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People v. Chavez-Torres

Court of Appeals of Colorado, First Division

November 17, 2016

The People of the State of Colorado, Plaintiff-Appellee,
v.
Israel Chavez-Torres, Defendant-Appellant.

          Weld County District Court No. 96CR819 Honorable Carol Glowinsky, Judge

          Cynthia H. Coffman, Attorney General, Carmen Moraleda, Assistant Attorney General, Denver, Colorado, for Plaintiff-Appellee

          The Noble Law Firm, LLC, Antony Noble, Matthew Fredrickson, Lakewood, Colorado, for Defendant-Appellant

          OPINION

          DUNN, JUDGE

          ¶ 1 In People v. Martinez-Huerta, 2015 COA 69, ¶ 18, a division of this court concluded that a defendant's allegation that he pleaded guilty based upon his counsel's "affirmative and erroneous" advice regarding the immigration consequences of such a plea warranted a hearing to determine whether the defendant could establish justifiable excuse or excusable neglect for his late postconviction motion.

         ¶ 2 Relying on that case, the district court here summarily denied the untimely Crim. P. 35(c) motion of defendant, Israel Chavez-Torres, concluding as a matter of law that Martinez-Huerta foreclosed a hearing to determine whether Chavez-Torres' allegations, if true, would establish justifiable excuse or excusable neglect.

         ¶ 3 Because we do not read Martinez-Huerta the same way, and because we further conclude that Chavez-Torres alleged facts that, if true, would establish justifiable excuse or excusable neglect, we reverse and remand the case for further proceedings.

         I. Background

         ¶ 4 Chavez-Torres is a citizen of Mexico who came to the United States with his family when he was a child. While in high school, Chavez-Torres pleaded guilty to first degree criminal trespass. The trial court sentenced him to probation, which he successfully completed.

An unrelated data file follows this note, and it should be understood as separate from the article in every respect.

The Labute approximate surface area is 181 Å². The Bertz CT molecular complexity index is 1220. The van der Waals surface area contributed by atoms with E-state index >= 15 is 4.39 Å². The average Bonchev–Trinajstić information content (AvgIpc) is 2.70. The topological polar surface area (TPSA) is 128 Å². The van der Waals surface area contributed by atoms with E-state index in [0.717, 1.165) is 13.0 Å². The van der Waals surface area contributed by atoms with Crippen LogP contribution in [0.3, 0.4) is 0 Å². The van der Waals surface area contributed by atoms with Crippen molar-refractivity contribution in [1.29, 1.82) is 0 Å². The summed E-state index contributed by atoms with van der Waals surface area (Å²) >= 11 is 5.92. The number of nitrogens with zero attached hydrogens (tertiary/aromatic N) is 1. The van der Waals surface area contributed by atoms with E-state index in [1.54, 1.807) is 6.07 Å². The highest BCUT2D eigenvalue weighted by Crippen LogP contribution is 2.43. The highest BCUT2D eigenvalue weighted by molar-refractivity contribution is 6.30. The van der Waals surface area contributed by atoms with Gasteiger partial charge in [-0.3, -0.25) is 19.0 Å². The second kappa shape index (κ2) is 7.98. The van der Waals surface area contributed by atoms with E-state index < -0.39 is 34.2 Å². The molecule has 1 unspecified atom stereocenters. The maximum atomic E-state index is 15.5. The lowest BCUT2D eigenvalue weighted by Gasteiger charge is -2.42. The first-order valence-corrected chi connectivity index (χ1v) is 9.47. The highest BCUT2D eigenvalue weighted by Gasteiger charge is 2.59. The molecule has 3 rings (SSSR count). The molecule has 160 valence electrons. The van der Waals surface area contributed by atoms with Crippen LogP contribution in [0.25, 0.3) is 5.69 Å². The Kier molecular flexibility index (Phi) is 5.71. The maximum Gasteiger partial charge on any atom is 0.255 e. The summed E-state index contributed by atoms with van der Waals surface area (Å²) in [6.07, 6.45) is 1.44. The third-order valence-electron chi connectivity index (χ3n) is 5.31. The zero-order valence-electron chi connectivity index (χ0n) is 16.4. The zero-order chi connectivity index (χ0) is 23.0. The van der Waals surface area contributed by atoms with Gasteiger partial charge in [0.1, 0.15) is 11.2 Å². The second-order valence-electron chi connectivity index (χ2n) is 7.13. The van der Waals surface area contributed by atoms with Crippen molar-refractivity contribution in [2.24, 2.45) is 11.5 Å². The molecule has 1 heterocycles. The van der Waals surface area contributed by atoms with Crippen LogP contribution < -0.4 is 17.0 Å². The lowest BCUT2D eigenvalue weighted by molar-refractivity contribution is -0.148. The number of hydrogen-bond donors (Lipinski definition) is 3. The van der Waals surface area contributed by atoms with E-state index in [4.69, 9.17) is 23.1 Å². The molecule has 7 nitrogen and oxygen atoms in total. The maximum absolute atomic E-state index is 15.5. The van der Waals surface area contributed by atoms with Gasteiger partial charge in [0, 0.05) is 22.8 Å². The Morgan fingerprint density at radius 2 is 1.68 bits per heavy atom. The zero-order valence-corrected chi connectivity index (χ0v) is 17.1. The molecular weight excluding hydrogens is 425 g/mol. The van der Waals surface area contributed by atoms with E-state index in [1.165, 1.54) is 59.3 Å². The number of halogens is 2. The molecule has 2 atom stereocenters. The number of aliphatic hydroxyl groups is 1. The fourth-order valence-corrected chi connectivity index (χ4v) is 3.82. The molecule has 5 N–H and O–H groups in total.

¶ 5 Seventeen years after his criminal trespass conviction, the United States Department of Homeland Security initiated removal proceedings, alleging that Chavez-Torres was not legally present in the United States and had been convicted of a crime involving moral turpitude.

         ¶ 6 Chavez-Torres consulted with an immigration attorney who advised him that because of his conviction, he was not eligible for cancellation of removal from the United States. The immigration attorney also advised him that his plea counsel may have been ineffective in not advising him of the immigration consequences of his guilty plea.

         ¶ 7 Chavez-Torres moved for postconviction relief from his criminal trespass conviction under Crim. P. 35(c). He alleged that, despite the fact that he had informed plea counsel that he was not a citizen of the United States, counsel had advised him to accept the plea agreement without telling him that the guilty plea carried a risk of adverse immigration consequences. He claimed that, had plea counsel properly advised him of this risk, he would have rejected the plea offer and insisted on going to trial. As a result, he asserted that his plea and conviction were constitutionally infirm.

         ¶ 8 Chavez-Torres acknowledged that his postconviction motion was untimely. But he alleged that the untimeliness resulted from circumstances amounting to justifiable excuse or excusable neglect because he had no reason to question the constitutional validity of his criminal trespass conviction until the initiation of the removal proceedings. It was only then, he alleged, that he learned his trespass conviction prevented him from remaining in the United States and that his plea counsel may have rendered ineffective assistance.

         ¶ 9 The district court summarily denied Chavez-Torres' motion. It found that (1) the motion was filed beyond the three-year deadline for postconviction challenges; (2) given the passage of time, "the prejudice to the state's case would be great"; and (3) Chavez-Torres had failed to assert facts "amounting to justifiable excuse or excusable neglect."

          II. Justifiable Excuse or Excusable Neglect

          ¶ 10 Chavez-Torres contends that the district court erred in summarily denying his postconviction motion based on the statutory time bar because (1) he asserted facts that, if true, would establish justifiable excuse or excusable neglect; and (2) the finding that the State would ...


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